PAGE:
Career Steps: 10 Action Steps to Take:
Don’t wait until you graduate to take the necessary steps to define and reach your career goals. Entering the job market or making a career transition is much easier if the wheels are set in motion while still in school. This no fee, no credit online workshop provides you with a career development to-do list of specific, action-oriented steps to point you in the right direction and help you move efficiently down your post-college career path. Career Steps takes a rather daunting process (finding a career niche or a better job) and breaks it down into manageable pieces.
Signing up is easy:
Students: go to D2L. Select “Discover.” Select the “Career Steps” picture. If it is not visible, enter “Career Steps” in the search field. Select the “Enroll in Course” button then select “OK.” The course will now appear on your “My Courses” list on your D2L home page.
Alumni: You can access Career Steps too. Check it out here.
- Log into your Handshake account and use it. Handshake is our new online career management tool just for Metropolitan State University students and alumni. When employers contact our office to inquire about hiring a Metro student, we steer them toward Handshake to post their position. Since 2015, nearly 12,000 employers have shared their job opportunities with Metro students and alumni via Handshake.
- Take a career assessment. Career assessments are tools designed to help you understand how your personal attributes (i.e., interests, values, preferences, talents and skills), impact your happiness and success with career options and work environments. Learning about yourself can offer insight to make more informed career decisions and to know how to build on your strengths. Being able to articulate what kind of work you want to do will make it far easier to enlist the help of others. Not sure? Welcome to the club!
- Build an online presence through LinkedIn. Think of LinkedIn as a Facebook for your professional life. Today it is essential to have a LinkedIn account and use it. This section introduces you to the tool and helps you get started.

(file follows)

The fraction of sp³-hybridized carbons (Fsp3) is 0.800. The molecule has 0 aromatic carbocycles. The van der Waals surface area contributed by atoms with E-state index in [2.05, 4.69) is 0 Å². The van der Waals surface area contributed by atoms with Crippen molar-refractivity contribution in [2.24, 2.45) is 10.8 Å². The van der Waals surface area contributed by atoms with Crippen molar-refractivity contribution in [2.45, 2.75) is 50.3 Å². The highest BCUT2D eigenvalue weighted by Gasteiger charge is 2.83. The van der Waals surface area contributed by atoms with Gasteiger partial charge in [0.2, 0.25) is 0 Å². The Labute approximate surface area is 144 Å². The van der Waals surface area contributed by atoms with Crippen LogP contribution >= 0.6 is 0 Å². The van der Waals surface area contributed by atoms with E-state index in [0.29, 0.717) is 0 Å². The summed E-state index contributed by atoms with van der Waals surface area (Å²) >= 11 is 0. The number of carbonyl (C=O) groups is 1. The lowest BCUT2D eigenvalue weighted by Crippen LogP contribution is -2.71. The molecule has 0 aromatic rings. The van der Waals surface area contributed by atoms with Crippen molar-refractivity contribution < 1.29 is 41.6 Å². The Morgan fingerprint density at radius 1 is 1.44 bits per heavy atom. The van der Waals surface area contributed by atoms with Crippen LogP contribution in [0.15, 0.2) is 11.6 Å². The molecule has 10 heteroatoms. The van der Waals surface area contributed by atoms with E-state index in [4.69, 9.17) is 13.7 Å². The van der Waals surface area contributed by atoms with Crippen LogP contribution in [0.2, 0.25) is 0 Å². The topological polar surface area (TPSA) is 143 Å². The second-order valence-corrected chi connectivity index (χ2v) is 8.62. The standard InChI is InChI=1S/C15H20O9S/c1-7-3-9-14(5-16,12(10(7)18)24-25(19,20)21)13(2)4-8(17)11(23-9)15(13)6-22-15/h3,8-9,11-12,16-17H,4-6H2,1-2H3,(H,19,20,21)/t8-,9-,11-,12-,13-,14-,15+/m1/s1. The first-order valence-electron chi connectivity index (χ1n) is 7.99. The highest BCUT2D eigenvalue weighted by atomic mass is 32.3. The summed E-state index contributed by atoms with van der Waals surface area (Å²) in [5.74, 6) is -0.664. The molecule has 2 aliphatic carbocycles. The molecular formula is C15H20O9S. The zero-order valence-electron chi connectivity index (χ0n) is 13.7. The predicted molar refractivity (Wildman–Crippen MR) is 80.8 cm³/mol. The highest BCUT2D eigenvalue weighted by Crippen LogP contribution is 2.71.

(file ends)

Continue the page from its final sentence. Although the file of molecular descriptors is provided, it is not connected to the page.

- Join a Professional Association or Group. Professional associations or groups are outstanding sources of new networking contacts. These are groups of people in your field who come together regularly for professional development activities, networking and sharing information.
- Conduct at least 4 Informational Interviews. An informational interview is a structured conversation to collect information about an occupation, career field, industry or company. In this module you can learn about informational interview benefits, how to arrange one, and how to conduct one.
- Develop a Target List. A Target List is simply a list of the top 30 places where you’d like to work. This can be both a great way to organize your search and get more specific regarding your ideal work environment and employer.
- Make a point to participate in some university workshops, seminars and special events. An important element in most careers is serendipity -- chance happenings that pop up and lead to something unexpected. This module is designed to help you think through what might be some of those “right places.” We think this is one of the real advantages to being in college: exposure to a wide range of people, ideas and happenings . . . right on campus!
- Find a fresh opportunity in your field. Finding a fresh opportunity in your field: internship, part-time job, volunteer, serving on a board or a committee is all about testing fields of interest and being in the right place at the right time. Even if it’s short-term, you want to have some kind of experience to add to your resume and talk about in interviews.
- Get in the habit of connecting with and talking to other human beings -- aka networking. Networking is one of the most important steps to take to ensure career success. Around 80% of jobs are found this way. This module is designed to help you think of some ways to get started.
- Have beautifully crafted, rock solid, dazzling resume and line up your references. Your resume is one of your most important marketing tools. Its purpose is to get you an interview. Most people focus on the resume format, but this module emphasizes the importance of content (i.e. resume building experiences). Also, it is important to stay in touch with the 3-4 people in your inner circle who will serve as your references. Cultivate and nurture these important relationships. Have your reference list ready should an employer ask for it.
The Career Center is here to help you accomplish these important tasks. We are interested in your career and a successful transition to the next chapter in your work life. If you would like to meet with a career counselor to talk about your ideas and plans, please reach out to schedule an appointment.